PAVE is led by MMV and PATH and combines a new investment of USD 25 million from Unitaid with work under existing grants from the Bill & Melinda Gates Foundation, the UK Foreign, Commonwealth and Development Office (FCDO) and MMV core funding.  Consolidating these projects under PAVE will ensure coordination of efforts and clear communications with partners around the world. Recognizing that even more work is needed, PAVE will provide a vehicle for advocacy to bring further attention and resources to the challenge of eliminating P. vivax malaria.

Read more.

Global Initiative on Strengthening Health Systems for Rehabilitation: Nossal Institute

The Nossal Institute and Johns Hopkins Bloomberg School of Public Health are leading a consortium to strengthen rehabilitation services for millions of people in low- and middle-income countries. The consortium are implementing a program, Learning, Acting and Building for Rehabilitation in Health Systems (ReLAB-HS), with a USD $39.5 million grant from the U.S. Agency for International Development (USAID) Leahy War Victims Fund. Read more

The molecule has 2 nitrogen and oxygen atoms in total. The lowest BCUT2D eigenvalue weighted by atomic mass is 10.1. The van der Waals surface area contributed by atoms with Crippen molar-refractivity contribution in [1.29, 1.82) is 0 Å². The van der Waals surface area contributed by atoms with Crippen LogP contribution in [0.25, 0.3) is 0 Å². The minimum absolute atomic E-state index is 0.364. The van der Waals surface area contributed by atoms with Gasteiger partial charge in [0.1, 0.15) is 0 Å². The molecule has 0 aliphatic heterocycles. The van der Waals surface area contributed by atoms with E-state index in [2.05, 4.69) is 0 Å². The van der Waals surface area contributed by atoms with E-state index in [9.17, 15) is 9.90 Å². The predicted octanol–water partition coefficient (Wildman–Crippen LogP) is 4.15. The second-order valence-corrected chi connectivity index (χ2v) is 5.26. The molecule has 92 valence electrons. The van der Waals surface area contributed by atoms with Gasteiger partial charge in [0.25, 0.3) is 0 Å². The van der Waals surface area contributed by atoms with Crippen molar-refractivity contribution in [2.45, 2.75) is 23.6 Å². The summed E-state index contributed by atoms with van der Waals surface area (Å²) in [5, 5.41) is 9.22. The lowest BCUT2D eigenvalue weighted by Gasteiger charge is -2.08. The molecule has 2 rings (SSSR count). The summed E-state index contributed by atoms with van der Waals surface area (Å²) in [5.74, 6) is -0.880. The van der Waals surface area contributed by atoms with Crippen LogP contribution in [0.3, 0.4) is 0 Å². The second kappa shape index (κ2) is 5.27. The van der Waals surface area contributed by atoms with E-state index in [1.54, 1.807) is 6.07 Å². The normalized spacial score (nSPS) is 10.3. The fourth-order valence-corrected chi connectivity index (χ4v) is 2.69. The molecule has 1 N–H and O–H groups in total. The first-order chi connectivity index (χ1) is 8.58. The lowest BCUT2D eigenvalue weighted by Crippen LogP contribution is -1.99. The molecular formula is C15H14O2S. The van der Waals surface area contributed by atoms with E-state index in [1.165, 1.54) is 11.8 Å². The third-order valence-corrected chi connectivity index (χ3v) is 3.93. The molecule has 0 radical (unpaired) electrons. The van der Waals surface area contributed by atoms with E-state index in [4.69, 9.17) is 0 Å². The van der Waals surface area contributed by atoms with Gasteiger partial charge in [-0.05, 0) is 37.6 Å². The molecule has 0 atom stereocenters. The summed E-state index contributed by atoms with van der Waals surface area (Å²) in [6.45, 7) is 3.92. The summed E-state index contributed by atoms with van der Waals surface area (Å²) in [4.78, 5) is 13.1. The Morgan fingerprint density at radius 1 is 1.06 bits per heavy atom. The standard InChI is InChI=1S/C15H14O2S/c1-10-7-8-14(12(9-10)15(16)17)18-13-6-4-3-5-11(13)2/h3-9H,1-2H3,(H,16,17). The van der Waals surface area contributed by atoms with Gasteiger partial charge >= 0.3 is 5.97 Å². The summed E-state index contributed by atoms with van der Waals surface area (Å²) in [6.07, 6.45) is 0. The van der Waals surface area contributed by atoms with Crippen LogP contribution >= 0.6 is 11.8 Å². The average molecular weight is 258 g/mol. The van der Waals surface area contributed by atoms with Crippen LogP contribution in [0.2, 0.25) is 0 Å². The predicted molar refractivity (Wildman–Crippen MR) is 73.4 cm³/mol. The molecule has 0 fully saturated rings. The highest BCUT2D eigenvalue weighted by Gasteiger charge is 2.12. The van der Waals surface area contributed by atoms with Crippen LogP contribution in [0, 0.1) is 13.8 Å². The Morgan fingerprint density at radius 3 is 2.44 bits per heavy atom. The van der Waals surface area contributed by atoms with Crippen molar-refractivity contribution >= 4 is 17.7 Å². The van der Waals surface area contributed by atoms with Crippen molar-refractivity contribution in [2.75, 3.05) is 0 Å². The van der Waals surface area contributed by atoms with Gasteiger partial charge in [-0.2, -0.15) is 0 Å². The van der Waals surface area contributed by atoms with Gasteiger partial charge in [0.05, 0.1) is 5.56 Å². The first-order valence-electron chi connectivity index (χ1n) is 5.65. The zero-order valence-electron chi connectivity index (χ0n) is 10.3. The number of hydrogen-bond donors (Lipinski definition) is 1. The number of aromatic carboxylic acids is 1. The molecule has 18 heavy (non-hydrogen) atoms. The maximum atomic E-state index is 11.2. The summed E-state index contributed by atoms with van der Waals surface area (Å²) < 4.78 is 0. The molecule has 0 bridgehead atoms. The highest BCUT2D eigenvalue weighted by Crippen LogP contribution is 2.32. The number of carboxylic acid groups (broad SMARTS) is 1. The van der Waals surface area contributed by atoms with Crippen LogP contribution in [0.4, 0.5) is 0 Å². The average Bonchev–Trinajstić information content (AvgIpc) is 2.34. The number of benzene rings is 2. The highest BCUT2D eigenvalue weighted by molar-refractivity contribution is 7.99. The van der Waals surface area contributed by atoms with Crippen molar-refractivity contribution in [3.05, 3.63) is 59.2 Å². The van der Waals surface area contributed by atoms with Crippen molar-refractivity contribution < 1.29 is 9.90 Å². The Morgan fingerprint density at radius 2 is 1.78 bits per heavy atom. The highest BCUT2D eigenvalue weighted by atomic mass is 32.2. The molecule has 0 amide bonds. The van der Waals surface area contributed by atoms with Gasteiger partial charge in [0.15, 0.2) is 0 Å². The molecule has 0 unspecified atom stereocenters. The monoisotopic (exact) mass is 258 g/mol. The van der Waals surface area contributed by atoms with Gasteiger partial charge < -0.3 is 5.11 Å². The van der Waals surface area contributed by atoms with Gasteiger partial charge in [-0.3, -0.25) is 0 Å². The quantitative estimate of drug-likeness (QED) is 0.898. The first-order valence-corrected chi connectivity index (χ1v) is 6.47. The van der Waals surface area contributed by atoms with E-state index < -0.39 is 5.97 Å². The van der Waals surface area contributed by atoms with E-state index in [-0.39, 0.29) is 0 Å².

How science matters: A new podcast from the Burnet Institute 

In these uncertain times, this special 8-part series shares engaging stories from some of Australia's visionary scientific thinkers to help make sense of a mutating virus and to give us hope. You’ll also find out what keeps them awake at night as they grapple with a pandemic – and how science is playing a leading role in shaping our response.

Co-hosted by former ABC Radio journalist Tracy Parish and Burnet Institute Director and CEO (and Alliance Chair!) Professor Brendan Crabb AC, a microbiologist, malaria researcher and one of the best minds in infectious diseases and global health today. 

Launching 10 August. Subscribe on Spotify or Apple Podcast to not miss a thing! 

Listen to the trailer.

Active breaks help children think better and manage their behaviour: Deakin University

In a world first finding, researchers at the Institute for Physical Activity and Nutrition (IPAN) at Deakin have discovered that short active breaks in the classroom improve children's brain functioning and impulse control.